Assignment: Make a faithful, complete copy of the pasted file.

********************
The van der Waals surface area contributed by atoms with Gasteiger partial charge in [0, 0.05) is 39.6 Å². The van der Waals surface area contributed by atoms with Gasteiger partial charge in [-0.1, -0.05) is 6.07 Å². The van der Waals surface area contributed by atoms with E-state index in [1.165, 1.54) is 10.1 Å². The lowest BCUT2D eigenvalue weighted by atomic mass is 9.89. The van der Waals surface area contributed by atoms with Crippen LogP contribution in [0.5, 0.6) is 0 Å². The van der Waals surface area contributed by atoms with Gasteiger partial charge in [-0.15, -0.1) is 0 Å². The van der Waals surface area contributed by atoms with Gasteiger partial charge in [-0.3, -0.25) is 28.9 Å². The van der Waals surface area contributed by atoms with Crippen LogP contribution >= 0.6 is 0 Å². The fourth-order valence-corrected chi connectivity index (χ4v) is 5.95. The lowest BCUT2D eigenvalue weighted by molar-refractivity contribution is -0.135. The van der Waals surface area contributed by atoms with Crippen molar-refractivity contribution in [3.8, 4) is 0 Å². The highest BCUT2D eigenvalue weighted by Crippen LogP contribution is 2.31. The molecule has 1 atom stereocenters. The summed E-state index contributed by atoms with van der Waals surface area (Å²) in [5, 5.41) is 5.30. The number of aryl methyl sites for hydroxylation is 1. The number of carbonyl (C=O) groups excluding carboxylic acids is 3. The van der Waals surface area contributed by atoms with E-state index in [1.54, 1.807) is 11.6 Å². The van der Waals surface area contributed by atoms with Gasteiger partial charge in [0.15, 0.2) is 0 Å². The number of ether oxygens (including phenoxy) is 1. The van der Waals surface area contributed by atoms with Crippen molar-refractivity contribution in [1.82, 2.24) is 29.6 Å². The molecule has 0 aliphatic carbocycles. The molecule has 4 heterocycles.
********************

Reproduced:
The van der Waals surface area contributed by atoms with Gasteiger partial charge in [0, 0.05) is 39.6 Å². The van der Waals surface area contributed by atoms with Gasteiger partial charge in [-0.1, -0.05) is 6.07 Å². The van der Waals surface area contributed by atoms with E-state index in [1.165, 1.54) is 10.1 Å². The lowest BCUT2D eigenvalue weighted by atomic mass is 9.89. The van der Waals surface area contributed by atoms with Crippen LogP contribution in [0.5, 0.6) is 0 Å². The van der Waals surface area contributed by atoms with Gasteiger partial charge in [-0.15, -0.1) is 0 Å². The van der Waals surface area contributed by atoms with Gasteiger partial charge in [-0.3, -0.25) is 28.9 Å². The van der Waals surface area contributed by atoms with Crippen LogP contribution >= 0.6 is 0 Å². The fourth-order valence-corrected chi connectivity index (χ4v) is 5.95. The lowest BCUT2D eigenvalue weighted by molar-refractivity contribution is -0.135. The van der Waals surface area contributed by atoms with Crippen molar-refractivity contribution in [3.8, 4) is 0 Å². The highest BCUT2D eigenvalue weighted by Crippen LogP contribution is 2.31. The molecule has 1 atom stereocenters. The summed E-state index contributed by atoms with van der Waals surface area (Å²) in [5, 5.41) is 5.30. The number of aryl methyl sites for hydroxylation is 1. The number of carbonyl (C=O) groups excluding carboxylic acids is 3. The van der Waals surface area contributed by atoms with E-state index in [1.54, 1.807) is 11.6 Å². The van der Waals surface area contributed by atoms with Gasteiger partial charge in [0.15, 0.2) is 0 Å². The number of ether oxygens (including phenoxy) is 1. The van der Waals surface area contributed by atoms with Crippen molar-refractivity contribution in [1.82, 2.24) is 29.6 Å². The molecule has 0 aliphatic carbocycles. The molecule has 4 heterocycles.